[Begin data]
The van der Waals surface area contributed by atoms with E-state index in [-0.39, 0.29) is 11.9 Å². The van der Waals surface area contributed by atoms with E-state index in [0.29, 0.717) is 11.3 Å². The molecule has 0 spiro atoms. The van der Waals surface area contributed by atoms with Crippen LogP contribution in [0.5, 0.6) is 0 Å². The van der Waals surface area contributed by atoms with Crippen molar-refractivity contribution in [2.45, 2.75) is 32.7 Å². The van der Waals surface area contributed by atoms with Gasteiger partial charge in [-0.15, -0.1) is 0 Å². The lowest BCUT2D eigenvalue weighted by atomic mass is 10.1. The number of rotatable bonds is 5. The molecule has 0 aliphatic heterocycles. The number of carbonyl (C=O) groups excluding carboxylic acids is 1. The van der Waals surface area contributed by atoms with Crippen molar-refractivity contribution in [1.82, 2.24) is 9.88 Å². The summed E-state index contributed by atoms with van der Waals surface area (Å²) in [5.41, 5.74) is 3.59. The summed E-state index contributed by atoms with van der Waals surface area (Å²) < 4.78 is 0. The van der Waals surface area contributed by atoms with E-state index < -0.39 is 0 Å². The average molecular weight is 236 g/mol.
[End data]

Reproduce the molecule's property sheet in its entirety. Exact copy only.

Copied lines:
The van der Waals surface area contributed by atoms with E-state index in [-0.39, 0.29) is 11.9 Å². The van der Waals surface area contributed by atoms with E-state index in [0.29, 0.717) is 11.3 Å². The molecule has 0 spiro atoms. The van der Waals surface area contributed by atoms with Crippen LogP contribution in [0.5, 0.6) is 0 Å². The van der Waals surface area contributed by atoms with Crippen molar-refractivity contribution in [2.45, 2.75) is 32.7 Å². The van der Waals surface area contributed by atoms with Gasteiger partial charge in [-0.15, -0.1) is 0 Å². The lowest BCUT2D eigenvalue weighted by atomic mass is 10.1. The number of rotatable bonds is 5. The molecule has 0 aliphatic heterocycles. The number of carbonyl (C=O) groups excluding carboxylic acids is 1. The van der Waals surface area contributed by atoms with Crippen molar-refractivity contribution in [1.82, 2.24) is 9.88 Å². The summed E-state index contributed by atoms with van der Waals surface area (Å²) in [5.41, 5.74) is 3.59. The summed E-state index contributed by atoms with van der Waals surface area (Å²) < 4.78 is 0. The van der Waals surface area contributed by atoms with E-state index < -0.39 is 0 Å². The average molecular weight is 236 g/mol.